Here's A Chart That Really Does Show Android Is For Poor People
The war between Apple and Google over mobile "platform" market share is the most important issue in tech right now, arguably.
While there is certainly room for two mobile device systems, the war between iOS and Android in the long-run will shift billions of dollars in app development revenue and advertising fees.
This chart, below, is a stark illustration of exactly where the battle lines are drawn in that war.
The war will also affect mobile device sales. Right now, Apple is "winning" this war because its mobile operating system, iOS, is both popular with user and app developers. All the good apps appear on iPhones and iPads first.
Google is coming second. Even though more people use its Android platform, iOS is the preferred platform for apps as a business. (BlackBerry and Microsoft appear to have lost this war years ago - a reminder of how consequential the battle is.)
But iPhones and iPads are expensive. That's a problem in a world where most people are poor, or at least poor compared to Americans and Western Europeans.
As we've argued before, Google is gobbling up market share by providing Android for free to any phone maker that wants it, vastly reducing the cost of making phones - and thus their price to consumers.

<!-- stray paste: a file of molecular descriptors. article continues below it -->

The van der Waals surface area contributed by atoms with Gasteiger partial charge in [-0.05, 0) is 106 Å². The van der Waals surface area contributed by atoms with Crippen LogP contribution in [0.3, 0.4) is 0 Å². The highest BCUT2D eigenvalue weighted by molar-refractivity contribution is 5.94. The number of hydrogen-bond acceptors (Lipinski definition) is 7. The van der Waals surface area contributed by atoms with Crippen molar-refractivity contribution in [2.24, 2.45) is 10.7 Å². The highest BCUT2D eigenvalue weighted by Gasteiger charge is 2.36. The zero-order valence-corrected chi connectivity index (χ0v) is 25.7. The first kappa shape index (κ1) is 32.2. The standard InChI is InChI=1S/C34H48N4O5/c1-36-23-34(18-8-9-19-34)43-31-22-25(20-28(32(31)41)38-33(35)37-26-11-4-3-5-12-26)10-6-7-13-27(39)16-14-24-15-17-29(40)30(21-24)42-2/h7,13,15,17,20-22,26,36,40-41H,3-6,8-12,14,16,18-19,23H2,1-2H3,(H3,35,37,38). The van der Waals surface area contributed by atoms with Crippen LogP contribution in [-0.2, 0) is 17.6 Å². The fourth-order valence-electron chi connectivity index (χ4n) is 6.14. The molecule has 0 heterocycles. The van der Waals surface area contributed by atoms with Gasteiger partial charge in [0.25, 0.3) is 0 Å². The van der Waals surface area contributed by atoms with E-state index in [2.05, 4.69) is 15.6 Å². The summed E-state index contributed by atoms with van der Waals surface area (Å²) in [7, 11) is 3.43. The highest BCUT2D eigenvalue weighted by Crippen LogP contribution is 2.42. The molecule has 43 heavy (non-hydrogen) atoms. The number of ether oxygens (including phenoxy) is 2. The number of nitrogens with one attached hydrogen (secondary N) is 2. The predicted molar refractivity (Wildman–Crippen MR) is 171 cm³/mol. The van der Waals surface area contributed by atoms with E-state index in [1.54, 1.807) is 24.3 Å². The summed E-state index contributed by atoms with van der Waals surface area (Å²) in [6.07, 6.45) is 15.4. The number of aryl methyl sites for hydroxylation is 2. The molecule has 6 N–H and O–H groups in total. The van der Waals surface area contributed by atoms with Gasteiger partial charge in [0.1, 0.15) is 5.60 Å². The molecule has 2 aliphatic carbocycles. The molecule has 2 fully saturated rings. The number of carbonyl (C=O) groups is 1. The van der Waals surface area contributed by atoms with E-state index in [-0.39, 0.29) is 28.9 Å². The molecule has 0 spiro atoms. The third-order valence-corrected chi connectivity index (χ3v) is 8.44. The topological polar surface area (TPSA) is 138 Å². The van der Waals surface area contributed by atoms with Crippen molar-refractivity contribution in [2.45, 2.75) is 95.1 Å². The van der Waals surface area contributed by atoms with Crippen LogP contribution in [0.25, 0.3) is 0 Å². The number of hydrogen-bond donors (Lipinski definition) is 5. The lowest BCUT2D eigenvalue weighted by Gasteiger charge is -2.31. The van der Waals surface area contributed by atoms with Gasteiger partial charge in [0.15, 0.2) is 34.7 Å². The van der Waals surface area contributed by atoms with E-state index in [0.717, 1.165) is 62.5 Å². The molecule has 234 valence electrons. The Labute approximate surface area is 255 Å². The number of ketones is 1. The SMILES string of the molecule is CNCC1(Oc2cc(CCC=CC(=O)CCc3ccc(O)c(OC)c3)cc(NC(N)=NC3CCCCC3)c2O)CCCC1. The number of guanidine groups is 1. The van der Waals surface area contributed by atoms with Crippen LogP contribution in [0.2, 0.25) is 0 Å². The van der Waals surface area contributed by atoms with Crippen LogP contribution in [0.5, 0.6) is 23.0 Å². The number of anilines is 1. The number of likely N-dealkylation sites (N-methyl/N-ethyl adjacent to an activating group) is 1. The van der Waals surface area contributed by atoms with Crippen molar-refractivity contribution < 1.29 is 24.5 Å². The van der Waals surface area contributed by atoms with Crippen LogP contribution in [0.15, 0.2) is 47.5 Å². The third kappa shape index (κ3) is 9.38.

This chart from Benedict Evans, an analyst at Andreessen Horowitz, is a somewhat tongue in cheek look at how iOS and Android divide the world they live in. It's based on Facebook login data, but Facebook is used so ubiquitously on mobile phones that it's a good proxy for actual users. As you can see, in places like Greenwich, Conn., where hedge fund managers and investment bankers tend to live, Apple dominates. But India is Android territory:
Evans describes his chart as "unfair" - you can't really compare Greenwich to India - but the larger point it makes is completely fair: In a world where devices and their operating systems just get cheaper and better, can Apple always be sure that selling the most expensive devices possible is a winning formula for the long run?
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